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PAVE STUDENT DESIGN competition


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PAVE STUDENT DESIGN competition


The PAVE Design Challenge is a project that brings together some of the best student design talent with store fixture manufacturers and their retail brand clients.

The clients present real life design problems to the students who, in turn, must address these problems. The best designs are chosen and are built by the manufacturers to be displayed within a prominent exhibit at the GlobalShop trade show in Las Vegas.
The students who design the winning entries will be brought to Vegas to present their work in person.


The design of the NIKE installation went through several phases from initial conception to final design. The end product was a collaboration in design, planning, building, and merchandising with the client - NIKE - and manufacturer, Visual Elements.


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the concept


the concept


artful + powerful


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Eadweard Muybridge was a grandfather in the study of movement; in the late 1880’s he used banks of cameras to photograph people and animals to study their movement. His techniques were innovative for the time and the images he produced are now considered works of art.


Harold Edgerton was similarly a pioneer in using photography to capture motion; using a multi flash technique he was able to photograph human motion such as a tennis swing or a dive in sequence.


The NIKE installation seeks to capture the quality of movement that was achieved in the photographs of Muybridge and Edgerton that inspired it.


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phase i


phase i


The initial design concept imagined a simple black wall with the shoes arranged on display in a single line; the images of Muybridge and Edgarton projected behind them, bringing the stills to life. The display would originally feature 3 modes for various levels of user interaction.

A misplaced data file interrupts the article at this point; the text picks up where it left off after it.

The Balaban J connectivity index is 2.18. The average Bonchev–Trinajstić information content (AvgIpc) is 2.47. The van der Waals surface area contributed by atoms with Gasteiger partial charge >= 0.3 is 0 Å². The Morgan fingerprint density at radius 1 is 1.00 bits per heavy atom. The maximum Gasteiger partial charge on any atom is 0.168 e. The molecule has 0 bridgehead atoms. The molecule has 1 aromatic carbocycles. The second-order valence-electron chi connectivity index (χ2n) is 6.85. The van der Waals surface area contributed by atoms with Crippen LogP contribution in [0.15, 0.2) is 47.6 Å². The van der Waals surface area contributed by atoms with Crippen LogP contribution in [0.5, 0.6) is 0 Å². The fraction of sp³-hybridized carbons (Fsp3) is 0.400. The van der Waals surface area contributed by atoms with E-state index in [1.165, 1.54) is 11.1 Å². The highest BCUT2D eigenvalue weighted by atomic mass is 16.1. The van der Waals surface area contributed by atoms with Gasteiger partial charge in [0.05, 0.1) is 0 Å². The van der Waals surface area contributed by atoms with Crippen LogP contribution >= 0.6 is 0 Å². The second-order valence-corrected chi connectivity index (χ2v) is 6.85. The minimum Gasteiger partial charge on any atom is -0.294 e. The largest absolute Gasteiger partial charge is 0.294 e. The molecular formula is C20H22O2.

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phase ii


phase ii


The design progressed and began to take shape in the given dimensions for the booth setup. The initial idea of projecting images onto the wall became more refined and the “peg” design language for supporting the shoes was developed. The desire for more user interaction with the display was explored.

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phase iii


phase iii


The final design conception stage, this progression sought to bring the motion captured in Muybrdige and Edgarton’s photographs to the 3rd dimension. Moving forward with the “peg” design language, the final design explores how organization and repeition can reinforce the body in motion. A modular “peg and board” design was developed and 3 layouts conceived to demonstrate various installation possbilities.

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phase iv


phase iv


Moving forward, focus shifted to logistics, merchandising, and finishing details. Working closely with the client and manufacturer to achieve a final design that stays true to the original concept while pushing the idea further to include a more tangible design that encourages users to interact with the installation and provides countless merchandising options. the installation disrupts conventional retail design, while encouraging play and a sense of retail theatre through the power of movement.